Louise Ferguson, UC Davis: My position is oriented toward doing applied production research for California's Mediterranean tree crop and I have been working with the California Olive Committee on generally most pressing production problems and in recent years it's been economically feasible mechanical harvesting.
The United States is the world's largest table olive and olive oil market. Traditionally, olives have been harvested by pickers wearing gloves and they stripped down the branch into a twenty-pound bucket wear around their waist. Unfortunately, the cost is becoming prohibitive and labor availability is decreasing sharply.
We started initially designing a harvester for the tree that we had, which was kind of a mistake because no successful mechanical harvesting is developed out changing the tree and the machine at the same time.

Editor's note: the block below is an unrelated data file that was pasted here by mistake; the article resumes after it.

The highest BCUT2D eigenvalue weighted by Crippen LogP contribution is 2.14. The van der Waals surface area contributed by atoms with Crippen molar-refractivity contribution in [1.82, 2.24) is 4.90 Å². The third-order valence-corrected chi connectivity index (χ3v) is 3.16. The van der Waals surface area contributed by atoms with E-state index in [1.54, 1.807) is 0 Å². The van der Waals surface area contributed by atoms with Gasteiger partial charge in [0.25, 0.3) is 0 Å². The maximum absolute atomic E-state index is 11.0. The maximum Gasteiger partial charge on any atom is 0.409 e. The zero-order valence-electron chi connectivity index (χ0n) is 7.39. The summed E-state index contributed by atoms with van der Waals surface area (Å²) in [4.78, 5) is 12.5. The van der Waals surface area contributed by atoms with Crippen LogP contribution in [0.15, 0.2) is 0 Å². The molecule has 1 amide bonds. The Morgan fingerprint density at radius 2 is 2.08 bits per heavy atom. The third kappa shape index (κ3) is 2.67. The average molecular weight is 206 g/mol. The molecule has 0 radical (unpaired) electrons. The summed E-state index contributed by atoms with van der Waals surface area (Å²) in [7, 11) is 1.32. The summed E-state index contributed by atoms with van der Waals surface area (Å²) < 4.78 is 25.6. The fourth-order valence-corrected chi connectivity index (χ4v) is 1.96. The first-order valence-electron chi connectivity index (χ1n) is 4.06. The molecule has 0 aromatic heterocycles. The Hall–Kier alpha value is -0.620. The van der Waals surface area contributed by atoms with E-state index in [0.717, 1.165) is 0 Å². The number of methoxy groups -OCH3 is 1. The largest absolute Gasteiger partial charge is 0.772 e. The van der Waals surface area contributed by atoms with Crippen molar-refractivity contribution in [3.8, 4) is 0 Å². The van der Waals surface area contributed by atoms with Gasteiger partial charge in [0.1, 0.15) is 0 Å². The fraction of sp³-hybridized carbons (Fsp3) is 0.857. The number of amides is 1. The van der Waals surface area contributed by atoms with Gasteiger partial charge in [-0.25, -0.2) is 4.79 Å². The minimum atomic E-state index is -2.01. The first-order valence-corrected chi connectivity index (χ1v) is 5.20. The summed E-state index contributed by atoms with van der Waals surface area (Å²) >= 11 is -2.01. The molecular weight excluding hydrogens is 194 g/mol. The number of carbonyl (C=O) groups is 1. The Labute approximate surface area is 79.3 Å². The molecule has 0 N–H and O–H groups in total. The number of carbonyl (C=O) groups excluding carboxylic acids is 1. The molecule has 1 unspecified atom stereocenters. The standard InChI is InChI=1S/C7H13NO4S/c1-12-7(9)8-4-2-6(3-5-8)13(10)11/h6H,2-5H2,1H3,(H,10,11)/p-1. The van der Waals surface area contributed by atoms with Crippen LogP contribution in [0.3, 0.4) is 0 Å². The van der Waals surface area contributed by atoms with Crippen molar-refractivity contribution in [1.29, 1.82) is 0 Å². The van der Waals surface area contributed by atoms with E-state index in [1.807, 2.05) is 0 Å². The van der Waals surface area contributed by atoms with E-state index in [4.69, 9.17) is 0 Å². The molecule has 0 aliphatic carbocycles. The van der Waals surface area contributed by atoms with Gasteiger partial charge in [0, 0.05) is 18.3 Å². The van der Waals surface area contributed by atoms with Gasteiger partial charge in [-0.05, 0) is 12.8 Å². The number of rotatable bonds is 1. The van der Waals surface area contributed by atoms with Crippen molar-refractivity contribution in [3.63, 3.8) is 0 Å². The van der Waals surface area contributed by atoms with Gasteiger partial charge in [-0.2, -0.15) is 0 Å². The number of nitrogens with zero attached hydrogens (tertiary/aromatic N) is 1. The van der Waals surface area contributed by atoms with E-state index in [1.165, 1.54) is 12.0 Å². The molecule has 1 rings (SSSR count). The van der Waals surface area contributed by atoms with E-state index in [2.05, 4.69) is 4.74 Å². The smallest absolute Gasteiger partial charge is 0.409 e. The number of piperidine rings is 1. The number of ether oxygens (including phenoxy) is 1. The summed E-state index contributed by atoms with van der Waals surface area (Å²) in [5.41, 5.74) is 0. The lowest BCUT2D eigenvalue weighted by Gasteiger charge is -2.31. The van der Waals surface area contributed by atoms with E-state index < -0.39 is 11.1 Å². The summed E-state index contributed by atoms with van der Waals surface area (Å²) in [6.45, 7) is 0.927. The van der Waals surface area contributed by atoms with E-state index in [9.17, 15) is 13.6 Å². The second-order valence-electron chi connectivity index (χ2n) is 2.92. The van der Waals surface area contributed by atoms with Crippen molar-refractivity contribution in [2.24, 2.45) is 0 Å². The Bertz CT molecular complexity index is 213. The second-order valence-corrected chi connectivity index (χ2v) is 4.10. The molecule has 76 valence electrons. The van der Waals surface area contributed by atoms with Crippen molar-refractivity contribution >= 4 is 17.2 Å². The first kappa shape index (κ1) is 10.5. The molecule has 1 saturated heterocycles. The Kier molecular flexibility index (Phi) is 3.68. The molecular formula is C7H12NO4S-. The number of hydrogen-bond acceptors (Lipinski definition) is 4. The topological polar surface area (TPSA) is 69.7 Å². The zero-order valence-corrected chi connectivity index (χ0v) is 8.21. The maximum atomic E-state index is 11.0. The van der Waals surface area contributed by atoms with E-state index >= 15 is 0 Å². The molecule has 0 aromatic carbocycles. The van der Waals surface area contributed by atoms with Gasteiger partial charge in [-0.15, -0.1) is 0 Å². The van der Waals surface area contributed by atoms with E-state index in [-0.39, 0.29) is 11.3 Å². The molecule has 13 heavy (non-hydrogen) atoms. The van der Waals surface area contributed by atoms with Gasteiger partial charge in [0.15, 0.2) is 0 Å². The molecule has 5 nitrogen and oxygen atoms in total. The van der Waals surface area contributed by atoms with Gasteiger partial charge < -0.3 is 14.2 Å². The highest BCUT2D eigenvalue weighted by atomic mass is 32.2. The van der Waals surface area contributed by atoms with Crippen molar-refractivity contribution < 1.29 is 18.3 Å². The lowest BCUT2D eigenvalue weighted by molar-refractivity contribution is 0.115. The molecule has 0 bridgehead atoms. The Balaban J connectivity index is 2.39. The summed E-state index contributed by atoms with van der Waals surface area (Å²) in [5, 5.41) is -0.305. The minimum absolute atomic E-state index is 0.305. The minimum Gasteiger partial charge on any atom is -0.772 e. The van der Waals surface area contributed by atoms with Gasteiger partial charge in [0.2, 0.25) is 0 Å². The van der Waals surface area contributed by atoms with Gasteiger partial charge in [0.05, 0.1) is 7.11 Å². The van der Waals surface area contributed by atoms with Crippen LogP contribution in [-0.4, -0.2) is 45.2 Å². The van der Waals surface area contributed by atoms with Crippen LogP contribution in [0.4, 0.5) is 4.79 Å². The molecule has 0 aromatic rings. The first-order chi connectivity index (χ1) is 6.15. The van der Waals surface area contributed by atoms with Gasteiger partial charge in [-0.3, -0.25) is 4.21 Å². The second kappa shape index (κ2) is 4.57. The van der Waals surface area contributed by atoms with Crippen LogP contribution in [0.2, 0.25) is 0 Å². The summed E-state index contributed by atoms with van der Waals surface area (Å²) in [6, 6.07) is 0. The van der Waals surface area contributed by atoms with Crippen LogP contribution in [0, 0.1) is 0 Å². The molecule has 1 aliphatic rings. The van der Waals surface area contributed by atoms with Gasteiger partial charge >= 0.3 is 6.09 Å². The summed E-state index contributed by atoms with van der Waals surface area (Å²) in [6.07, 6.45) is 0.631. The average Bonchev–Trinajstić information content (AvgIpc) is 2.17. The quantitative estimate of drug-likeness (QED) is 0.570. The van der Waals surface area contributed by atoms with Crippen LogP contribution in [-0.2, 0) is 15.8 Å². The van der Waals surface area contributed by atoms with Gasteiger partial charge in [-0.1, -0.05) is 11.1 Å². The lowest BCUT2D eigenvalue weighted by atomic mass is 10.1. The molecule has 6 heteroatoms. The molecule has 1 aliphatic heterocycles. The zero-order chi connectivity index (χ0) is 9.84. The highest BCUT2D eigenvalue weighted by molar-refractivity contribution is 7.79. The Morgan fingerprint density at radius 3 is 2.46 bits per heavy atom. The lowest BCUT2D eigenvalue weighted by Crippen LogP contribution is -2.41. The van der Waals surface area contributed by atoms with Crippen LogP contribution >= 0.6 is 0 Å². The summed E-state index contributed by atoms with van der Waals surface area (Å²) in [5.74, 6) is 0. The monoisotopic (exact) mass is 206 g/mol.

So, over six years we've gone from very large machines to smaller more compact machines and smaller trees. So, we have two harvesting technologies that we have examined. One is trunk shaking and trunk shaking transmits shaking very well vertically and less well horizontally. very poorly down out a branch like this. So what we had to do for those trees is prune the trees into a very short upright state. Keep the fruit close to the axis of the tree.
For the canopy contact with a machine removes the food by agitating it against the branches, we need a tree that produces as much of the fruity wall as we can. We want a short tree, no more than 10-12 feet high pruned no more than six feet wide so that the branches lop down and present a fruity wall as much of a fruity waterfall to the harvester rods as we can.
Well, we're really hoping is the mechanical harvesting will be cheaper, be more reliable than trying to find an uneven labor force and it will allow us to sustain an industry that has a nice long history in California.